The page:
For the vast majority of people I’ve found the answer is ‘no’. A lot of my friends say they want to earn more and I try to help them. To date, not a single one of them has been willing to make a lifestyle change to earn more.
To be clear, I have nothing against this. Some of my friends who are the happiest are content with where they are and what they have. In some ways I wish I could be like this too.
What bugs me is when folks complain, but don’t want to do anything to improve the situation.
If you do actually want it bad enough to do something about it, here’s what I would recommend:
- Find the right industry for you. It should be the union of what you’re good at, and what makes money. For me it’s computers.
- Figure out how to get into that industry. It will take a lot of learning. Your first job probably will not be a good one. My first job in software was, to put it politely, unpleasant. But it was a necessary entry point into the industry.
- Figure out what you do that adds value, and do it very well. After some time in a role you should be able to figure out where the money comes from, and how employers track and rank employees. Do everything in your power to maximize this to your own advantage.
- Invest in yourself! I have two bookshelves full of books that help increase my technical and soft skills. I invest heavily in career coaches, maintain a great professional network, and have mentors I can trust to help me with difficult decisions.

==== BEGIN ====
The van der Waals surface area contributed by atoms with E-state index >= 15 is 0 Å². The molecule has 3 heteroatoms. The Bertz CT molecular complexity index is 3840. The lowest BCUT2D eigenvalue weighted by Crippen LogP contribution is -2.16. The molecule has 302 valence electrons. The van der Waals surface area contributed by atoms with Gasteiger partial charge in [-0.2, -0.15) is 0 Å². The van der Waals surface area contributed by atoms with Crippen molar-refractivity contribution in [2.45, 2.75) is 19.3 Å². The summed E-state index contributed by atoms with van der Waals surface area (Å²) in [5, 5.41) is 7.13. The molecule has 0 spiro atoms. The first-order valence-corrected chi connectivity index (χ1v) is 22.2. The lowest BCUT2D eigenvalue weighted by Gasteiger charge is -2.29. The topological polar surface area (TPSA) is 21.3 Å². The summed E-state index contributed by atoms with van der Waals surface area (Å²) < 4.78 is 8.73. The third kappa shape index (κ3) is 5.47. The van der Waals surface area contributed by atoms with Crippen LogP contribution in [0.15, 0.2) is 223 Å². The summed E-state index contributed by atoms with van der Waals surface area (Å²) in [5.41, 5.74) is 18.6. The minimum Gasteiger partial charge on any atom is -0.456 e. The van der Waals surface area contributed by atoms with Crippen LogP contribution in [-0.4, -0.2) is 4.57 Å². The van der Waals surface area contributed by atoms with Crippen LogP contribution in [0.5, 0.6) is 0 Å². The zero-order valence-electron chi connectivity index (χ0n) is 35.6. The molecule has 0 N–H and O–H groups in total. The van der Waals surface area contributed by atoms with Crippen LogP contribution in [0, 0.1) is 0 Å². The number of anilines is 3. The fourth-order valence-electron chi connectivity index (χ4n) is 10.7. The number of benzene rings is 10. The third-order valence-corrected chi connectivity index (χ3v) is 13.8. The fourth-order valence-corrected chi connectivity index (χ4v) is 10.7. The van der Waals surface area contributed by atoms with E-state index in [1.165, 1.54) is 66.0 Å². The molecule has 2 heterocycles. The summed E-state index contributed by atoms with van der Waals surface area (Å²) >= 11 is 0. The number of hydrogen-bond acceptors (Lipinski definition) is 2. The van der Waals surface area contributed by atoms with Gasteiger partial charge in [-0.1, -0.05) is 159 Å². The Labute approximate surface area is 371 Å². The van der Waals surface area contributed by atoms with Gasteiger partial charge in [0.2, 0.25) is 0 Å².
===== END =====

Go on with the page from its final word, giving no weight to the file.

- Trade up early and often. I have never ever regretted leaving a role. At the same time, never burn a bridge. I stay in contact with many former supervisors and co-workers.
Questions for Commenters
- How do you handle people who say things like “you’re so lucky”? I’ve never successfully convinced someone they could be where I am if only they tried harder. It seems like most folks are looking for excuses why their earnings are out of their own control, presumably so that they don’t have to feel bad about not doing anything about it.
- When is it enough? Should I keep improving myself with all my energy, or is there a point when coasting is the right thing to do?
- I plan on leaving the workforce earlier than most. Part of me worries that it is an irreversible decision. Who will hire a software engineer who has been out of work for a decade? Has anyone experienced this directly?